Vice President of Media Strategy, NAVC
Organizations that put a larger emphasis on training have higher levels of job performance and employee retention, according to a study by Gedaliahui H. Harel and Shay Tzafrir published in Human Resource Management. The study, The Effect of Human Resource Management Practices on the Perceptions of Organizational and Market Performance of the Firm, found that “employee development creates a sense of certainty and enhances employability and faith in management.”
It follows then that opportunities for training give the veterinary nurse a sense of purpose and belonging to the veterinary community.
We polled Today’s Veterinary Nurse’s Facebook audience in May and asked: “Do you feel the training opportunities offered at your veterinary practice or hospital are adequate?” Of the 250 respondents, 76% answered “no”; just 24% said they were getting adequate training opportunities. Comments ranged from “you’re just a body” to “that’s why I left the field.”
Are you a manager at your practice? As much as you’d like to focus solely on medicine, it’s important to ensure you monitor employee morale and cultivate a positive workplace. Are you a veterinary nurse who would like to encourage your practice or hospital to offer more training opportunities? Either way, these tips are worth implementing or bringing to the attention of your practice management:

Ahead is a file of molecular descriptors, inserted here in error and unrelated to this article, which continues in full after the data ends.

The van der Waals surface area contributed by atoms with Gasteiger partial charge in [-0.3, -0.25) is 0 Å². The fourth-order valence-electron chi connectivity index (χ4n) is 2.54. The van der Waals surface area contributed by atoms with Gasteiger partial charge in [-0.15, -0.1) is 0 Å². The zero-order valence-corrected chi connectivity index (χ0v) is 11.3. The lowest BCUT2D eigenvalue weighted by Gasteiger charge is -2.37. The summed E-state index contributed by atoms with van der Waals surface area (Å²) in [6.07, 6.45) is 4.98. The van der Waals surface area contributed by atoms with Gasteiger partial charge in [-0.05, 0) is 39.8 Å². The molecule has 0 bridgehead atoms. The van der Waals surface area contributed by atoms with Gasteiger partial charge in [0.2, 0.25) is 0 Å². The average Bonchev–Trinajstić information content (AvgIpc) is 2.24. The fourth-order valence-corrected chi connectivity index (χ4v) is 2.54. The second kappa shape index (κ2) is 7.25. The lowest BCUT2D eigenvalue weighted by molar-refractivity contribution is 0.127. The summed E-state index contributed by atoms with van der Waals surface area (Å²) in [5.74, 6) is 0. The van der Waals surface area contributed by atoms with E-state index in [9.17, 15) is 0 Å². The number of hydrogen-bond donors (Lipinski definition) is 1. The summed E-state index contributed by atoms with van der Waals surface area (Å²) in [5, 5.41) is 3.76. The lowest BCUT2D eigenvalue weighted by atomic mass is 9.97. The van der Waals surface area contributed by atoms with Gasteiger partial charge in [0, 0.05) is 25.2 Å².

1. Encourage veterinary nurses and techs to attend continuing education seminars.
2. Develop your team’s communication skills through education. All members of a staff —the receptionist and office manager, veterinarian nurses and techs, and lab and kennel staff — must have good communication skills and understand the practice’s messaging. For example, schedule an in-house briefing on the importance of year-round heartworm prevention and establish key talking points. Make sure everyone on the team is educated about what the practice’s recommendations are.
3. Encourage cross-training and job rotation. Appoint staff members as mentors and provide the time for them to train and teach a colleague on their job. When training someone to work with the animals and their owners, the mentor would teach with the trainee merely observing; eventually, the mentor would observe the trainee in that role.
4. Offer quarterly in-depth training; for example, discuss a particular type of surgery or illness. Give an overview of the condition, clinical signs to look for, and discuss each team member’s role in addressing that condition in a patient.
6. Train both brand-new and experienced staff. Because the veterinary medical field changes, ongoing education is critical.
7. Nurture supervisor leadership skills. Supervisors should understand the practice’s value mission and culture. Supervisors should encourage staff training to ensure success of the team and to elevate patient care.
Find our Continuing Education articles here.